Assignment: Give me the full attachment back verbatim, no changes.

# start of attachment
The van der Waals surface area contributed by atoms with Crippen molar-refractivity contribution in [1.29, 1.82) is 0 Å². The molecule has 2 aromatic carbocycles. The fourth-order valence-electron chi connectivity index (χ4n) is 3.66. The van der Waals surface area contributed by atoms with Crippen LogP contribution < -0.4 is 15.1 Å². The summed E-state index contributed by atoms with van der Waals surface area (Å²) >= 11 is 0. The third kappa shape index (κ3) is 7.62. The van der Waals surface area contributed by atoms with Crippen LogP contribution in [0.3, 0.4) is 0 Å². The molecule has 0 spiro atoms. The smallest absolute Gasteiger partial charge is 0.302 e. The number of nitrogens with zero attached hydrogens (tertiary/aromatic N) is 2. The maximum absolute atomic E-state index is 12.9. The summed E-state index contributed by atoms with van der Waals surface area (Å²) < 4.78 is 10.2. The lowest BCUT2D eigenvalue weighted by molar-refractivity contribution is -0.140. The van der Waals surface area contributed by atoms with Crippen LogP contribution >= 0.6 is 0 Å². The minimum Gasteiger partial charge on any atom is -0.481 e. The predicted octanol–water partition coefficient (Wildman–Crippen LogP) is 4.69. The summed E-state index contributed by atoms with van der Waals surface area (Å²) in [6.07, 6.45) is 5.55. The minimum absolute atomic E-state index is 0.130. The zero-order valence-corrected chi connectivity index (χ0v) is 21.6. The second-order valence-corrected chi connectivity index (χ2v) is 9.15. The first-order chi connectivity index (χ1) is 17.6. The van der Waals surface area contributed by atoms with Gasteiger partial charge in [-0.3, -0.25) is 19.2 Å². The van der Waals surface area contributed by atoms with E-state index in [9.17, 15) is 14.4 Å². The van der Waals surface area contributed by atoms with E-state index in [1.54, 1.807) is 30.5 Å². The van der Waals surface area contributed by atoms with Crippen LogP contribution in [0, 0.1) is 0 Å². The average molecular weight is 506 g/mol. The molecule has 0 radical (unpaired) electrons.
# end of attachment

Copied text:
The van der Waals surface area contributed by atoms with Crippen molar-refractivity contribution in [1.29, 1.82) is 0 Å². The molecule has 2 aromatic carbocycles. The fourth-order valence-electron chi connectivity index (χ4n) is 3.66. The van der Waals surface area contributed by atoms with Crippen LogP contribution < -0.4 is 15.1 Å². The summed E-state index contributed by atoms with van der Waals surface area (Å²) >= 11 is 0. The third kappa shape index (κ3) is 7.62. The van der Waals surface area contributed by atoms with Crippen LogP contribution in [0.3, 0.4) is 0 Å². The molecule has 0 spiro atoms. The smallest absolute Gasteiger partial charge is 0.302 e. The number of nitrogens with zero attached hydrogens (tertiary/aromatic N) is 2. The maximum absolute atomic E-state index is 12.9. The summed E-state index contributed by atoms with van der Waals surface area (Å²) < 4.78 is 10.2. The lowest BCUT2D eigenvalue weighted by molar-refractivity contribution is -0.140. The van der Waals surface area contributed by atoms with Crippen LogP contribution >= 0.6 is 0 Å². The minimum Gasteiger partial charge on any atom is -0.481 e. The predicted octanol–water partition coefficient (Wildman–Crippen LogP) is 4.69. The summed E-state index contributed by atoms with van der Waals surface area (Å²) in [6.07, 6.45) is 5.55. The minimum absolute atomic E-state index is 0.130. The zero-order valence-corrected chi connectivity index (χ0v) is 21.6. The second-order valence-corrected chi connectivity index (χ2v) is 9.15. The first-order chi connectivity index (χ1) is 17.6. The van der Waals surface area contributed by atoms with Gasteiger partial charge in [-0.3, -0.25) is 19.2 Å². The van der Waals surface area contributed by atoms with E-state index in [9.17, 15) is 14.4 Å². The van der Waals surface area contributed by atoms with E-state index in [1.54, 1.807) is 30.5 Å². The van der Waals surface area contributed by atoms with Crippen LogP contribution in [0, 0.1) is 0 Å². The average molecular weight is 506 g/mol. The molecule has 0 radical (unpaired) electrons.